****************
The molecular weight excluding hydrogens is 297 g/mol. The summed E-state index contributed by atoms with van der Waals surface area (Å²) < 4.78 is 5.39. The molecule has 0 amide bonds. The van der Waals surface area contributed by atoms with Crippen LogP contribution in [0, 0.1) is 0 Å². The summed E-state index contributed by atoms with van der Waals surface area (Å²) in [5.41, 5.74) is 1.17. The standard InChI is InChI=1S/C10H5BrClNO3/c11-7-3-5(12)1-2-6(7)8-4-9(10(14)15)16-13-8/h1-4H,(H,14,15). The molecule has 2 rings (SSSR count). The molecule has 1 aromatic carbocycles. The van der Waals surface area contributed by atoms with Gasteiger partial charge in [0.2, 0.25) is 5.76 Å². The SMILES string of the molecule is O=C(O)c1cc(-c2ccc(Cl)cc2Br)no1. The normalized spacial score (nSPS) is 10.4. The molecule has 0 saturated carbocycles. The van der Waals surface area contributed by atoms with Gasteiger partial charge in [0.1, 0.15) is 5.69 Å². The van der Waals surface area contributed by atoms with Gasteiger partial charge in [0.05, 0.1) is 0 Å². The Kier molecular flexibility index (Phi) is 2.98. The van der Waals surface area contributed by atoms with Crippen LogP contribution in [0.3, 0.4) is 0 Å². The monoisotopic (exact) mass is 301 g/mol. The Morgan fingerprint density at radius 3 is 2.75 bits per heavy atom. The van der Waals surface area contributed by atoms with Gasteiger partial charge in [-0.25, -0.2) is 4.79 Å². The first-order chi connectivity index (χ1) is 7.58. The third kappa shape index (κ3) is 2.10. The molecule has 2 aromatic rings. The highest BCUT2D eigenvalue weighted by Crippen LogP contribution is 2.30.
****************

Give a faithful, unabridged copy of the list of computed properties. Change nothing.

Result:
The molecular weight excluding hydrogens is 297 g/mol. The summed E-state index contributed by atoms with van der Waals surface area (Å²) < 4.78 is 5.39. The molecule has 0 amide bonds. The van der Waals surface area contributed by atoms with Crippen LogP contribution in [0, 0.1) is 0 Å². The summed E-state index contributed by atoms with van der Waals surface area (Å²) in [5.41, 5.74) is 1.17. The standard InChI is InChI=1S/C10H5BrClNO3/c11-7-3-5(12)1-2-6(7)8-4-9(10(14)15)16-13-8/h1-4H,(H,14,15). The molecule has 2 rings (SSSR count). The molecule has 1 aromatic carbocycles. The van der Waals surface area contributed by atoms with Gasteiger partial charge in [0.2, 0.25) is 5.76 Å². The SMILES string of the molecule is O=C(O)c1cc(-c2ccc(Cl)cc2Br)no1. The normalized spacial score (nSPS) is 10.4. The molecule has 0 saturated carbocycles. The van der Waals surface area contributed by atoms with Gasteiger partial charge in [0.1, 0.15) is 5.69 Å². The van der Waals surface area contributed by atoms with Gasteiger partial charge in [0.05, 0.1) is 0 Å². The Kier molecular flexibility index (Phi) is 2.98. The van der Waals surface area contributed by atoms with Crippen LogP contribution in [0.3, 0.4) is 0 Å². The monoisotopic (exact) mass is 301 g/mol. The Morgan fingerprint density at radius 3 is 2.75 bits per heavy atom. The van der Waals surface area contributed by atoms with Gasteiger partial charge in [-0.25, -0.2) is 4.79 Å². The first-order chi connectivity index (χ1) is 7.58. The third kappa shape index (κ3) is 2.10. The molecule has 2 aromatic rings. The highest BCUT2D eigenvalue weighted by Crippen LogP contribution is 2.30.